Tag Archive | Performing Arts

the “c” word

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That’s right, ladies and gentlemen. College.

I’ve been doing a lot of thinking lately about whether or not I want to go. Obviously my parents want me to. The hard part is trying to factor in whether or not that really matters to me. You see, I want to be a dancer, there’s no mistake about that. The question is, how do I get there? I don’t want to be a ballerina. Contemporary and commercial dance are where my heart’s at. I don’t necessarily need to go to college to be able to do those, I just think my parents believe that all successful roads in life start with university.

The problem, part two: I don’t want to waste the first four years of my adulthood, when I could be joining a company/agency or getting better training and seeing the world (London, specifically), trapped taking jazz and working towards a useless bachelor’s degree. I wanna do exciting things and meet exciting people. I want to dance.

Some of my friends’ life goals look like this: graduate high school, go to college and get a meaningless degree, and maybe work a little bit before marrying a dude and raising his family. I’d rather not. I have ambitions. Every day college starts to seem less like an achievement to aspire towards and more like a roadblock on the path to what I really want to do. I’m in the eleventh grade and the reason for everything I do nowadays has been reduced to “It’ll look good on your transcript.”

I overheard a conversation between a friend and his mother when they were the car yesterday. He told her that he didn’t want to go to uni because voice acting was the career he was after, which made college somewhat unnecessary. His mother said to him, “Will you feel the same way when you can’t feed your own family?” and that swiftly ended the conversation. Tense silence in the car.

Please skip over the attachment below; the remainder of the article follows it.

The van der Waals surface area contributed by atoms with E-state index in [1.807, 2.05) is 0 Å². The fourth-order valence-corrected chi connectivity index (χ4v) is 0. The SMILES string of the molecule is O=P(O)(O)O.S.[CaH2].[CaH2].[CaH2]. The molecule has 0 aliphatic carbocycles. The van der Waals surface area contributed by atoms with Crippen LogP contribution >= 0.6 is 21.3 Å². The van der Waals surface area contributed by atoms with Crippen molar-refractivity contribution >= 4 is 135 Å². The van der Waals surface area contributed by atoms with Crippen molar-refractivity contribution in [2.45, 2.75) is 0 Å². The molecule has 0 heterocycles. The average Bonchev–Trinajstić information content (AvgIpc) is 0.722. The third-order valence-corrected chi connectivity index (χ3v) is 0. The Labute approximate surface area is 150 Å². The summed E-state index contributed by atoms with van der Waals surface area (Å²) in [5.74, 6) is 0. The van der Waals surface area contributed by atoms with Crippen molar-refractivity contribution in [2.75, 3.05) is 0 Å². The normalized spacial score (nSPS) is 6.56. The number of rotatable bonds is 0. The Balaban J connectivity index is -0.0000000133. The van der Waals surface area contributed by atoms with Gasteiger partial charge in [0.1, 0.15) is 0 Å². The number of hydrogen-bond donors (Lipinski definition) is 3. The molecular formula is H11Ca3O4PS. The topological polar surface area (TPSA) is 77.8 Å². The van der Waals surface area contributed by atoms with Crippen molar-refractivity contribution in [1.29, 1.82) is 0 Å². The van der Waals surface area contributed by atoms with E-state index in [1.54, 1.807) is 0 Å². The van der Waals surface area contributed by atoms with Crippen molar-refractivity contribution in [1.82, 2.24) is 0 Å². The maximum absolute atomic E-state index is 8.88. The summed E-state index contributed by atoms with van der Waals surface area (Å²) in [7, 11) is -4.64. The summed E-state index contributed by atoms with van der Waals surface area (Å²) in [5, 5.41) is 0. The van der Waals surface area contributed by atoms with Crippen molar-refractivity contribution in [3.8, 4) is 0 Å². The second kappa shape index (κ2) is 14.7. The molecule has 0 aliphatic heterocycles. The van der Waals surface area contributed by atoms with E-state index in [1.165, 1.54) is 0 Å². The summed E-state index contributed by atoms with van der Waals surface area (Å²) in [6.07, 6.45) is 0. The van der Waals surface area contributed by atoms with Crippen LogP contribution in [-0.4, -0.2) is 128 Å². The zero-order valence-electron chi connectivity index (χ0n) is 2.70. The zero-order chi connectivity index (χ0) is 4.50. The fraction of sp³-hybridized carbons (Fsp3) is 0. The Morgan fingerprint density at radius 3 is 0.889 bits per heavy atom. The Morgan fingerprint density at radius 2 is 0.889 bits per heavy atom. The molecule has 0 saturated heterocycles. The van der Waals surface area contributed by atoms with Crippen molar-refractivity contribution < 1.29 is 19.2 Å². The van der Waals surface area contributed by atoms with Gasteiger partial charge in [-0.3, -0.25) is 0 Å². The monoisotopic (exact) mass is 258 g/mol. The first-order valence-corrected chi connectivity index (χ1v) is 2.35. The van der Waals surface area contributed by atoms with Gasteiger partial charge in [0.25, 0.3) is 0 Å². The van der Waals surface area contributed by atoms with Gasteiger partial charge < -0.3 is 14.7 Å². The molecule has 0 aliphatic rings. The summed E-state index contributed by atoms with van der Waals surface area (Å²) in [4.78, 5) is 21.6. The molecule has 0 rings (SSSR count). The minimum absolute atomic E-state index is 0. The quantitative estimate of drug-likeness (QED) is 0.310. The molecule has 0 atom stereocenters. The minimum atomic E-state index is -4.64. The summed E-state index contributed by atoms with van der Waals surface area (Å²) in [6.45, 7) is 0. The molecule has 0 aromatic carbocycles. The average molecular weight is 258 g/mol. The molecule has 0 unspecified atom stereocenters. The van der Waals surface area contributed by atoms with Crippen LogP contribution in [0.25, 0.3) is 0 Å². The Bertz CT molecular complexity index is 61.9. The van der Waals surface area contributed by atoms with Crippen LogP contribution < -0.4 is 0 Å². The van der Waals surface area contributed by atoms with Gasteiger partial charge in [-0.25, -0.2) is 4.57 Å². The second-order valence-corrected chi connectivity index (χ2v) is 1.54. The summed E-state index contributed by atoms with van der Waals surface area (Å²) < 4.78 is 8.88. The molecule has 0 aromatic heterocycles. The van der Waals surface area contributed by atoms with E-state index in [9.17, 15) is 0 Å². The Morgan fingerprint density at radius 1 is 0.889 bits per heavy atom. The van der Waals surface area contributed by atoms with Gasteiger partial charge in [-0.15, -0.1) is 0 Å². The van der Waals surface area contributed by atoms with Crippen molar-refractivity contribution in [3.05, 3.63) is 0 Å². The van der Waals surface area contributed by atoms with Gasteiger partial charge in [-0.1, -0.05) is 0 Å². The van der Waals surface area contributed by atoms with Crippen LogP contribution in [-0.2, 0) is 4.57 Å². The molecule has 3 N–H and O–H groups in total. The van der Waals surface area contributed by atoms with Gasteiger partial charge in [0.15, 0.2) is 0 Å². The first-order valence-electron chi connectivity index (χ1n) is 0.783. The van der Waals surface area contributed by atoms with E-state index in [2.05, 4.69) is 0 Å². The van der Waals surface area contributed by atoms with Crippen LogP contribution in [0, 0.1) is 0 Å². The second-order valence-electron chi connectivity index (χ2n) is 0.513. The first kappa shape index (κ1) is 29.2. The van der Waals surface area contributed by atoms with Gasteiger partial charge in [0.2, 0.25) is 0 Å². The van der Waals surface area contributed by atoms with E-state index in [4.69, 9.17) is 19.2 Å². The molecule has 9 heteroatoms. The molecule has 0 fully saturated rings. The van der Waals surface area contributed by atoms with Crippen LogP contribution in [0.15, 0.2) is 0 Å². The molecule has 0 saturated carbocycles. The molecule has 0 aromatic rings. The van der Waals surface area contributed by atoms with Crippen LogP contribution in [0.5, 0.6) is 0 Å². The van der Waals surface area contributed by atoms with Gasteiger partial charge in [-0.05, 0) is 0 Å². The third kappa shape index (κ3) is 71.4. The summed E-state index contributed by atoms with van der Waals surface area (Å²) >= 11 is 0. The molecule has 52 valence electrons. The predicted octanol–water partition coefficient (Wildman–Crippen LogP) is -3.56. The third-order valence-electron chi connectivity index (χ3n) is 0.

Our parents just want the best for us. But I’m not ready to dedicate more anxiety, time, and money thinking about something that will determine the course of my adulthood. It’s too big for sixteen. I just want to dance honestly.

— Bethany.

new year, no fear

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Winter break is officially over for me. I arrived back at my ballet studio two days ago, and I’m proud to admit that even after a month of vacation, I have not fallen out of shape in the slightest. That didn’t stop my calves from complaining, though.

This is my first year in company, and this season we’re putting on “The Carnival of the Animals” ballet as composed by Saint-Saens. The little composer in me is still fangirling over the music; there’s nothing like an instrumental. I’m in the aquarium dance, which happens to be my favorite movement in the piece. It sounds so otherworldly. On Monday the dancers worked on a couple of combinations and phrases set to the music, and I’m excited to see what our instructor has planned.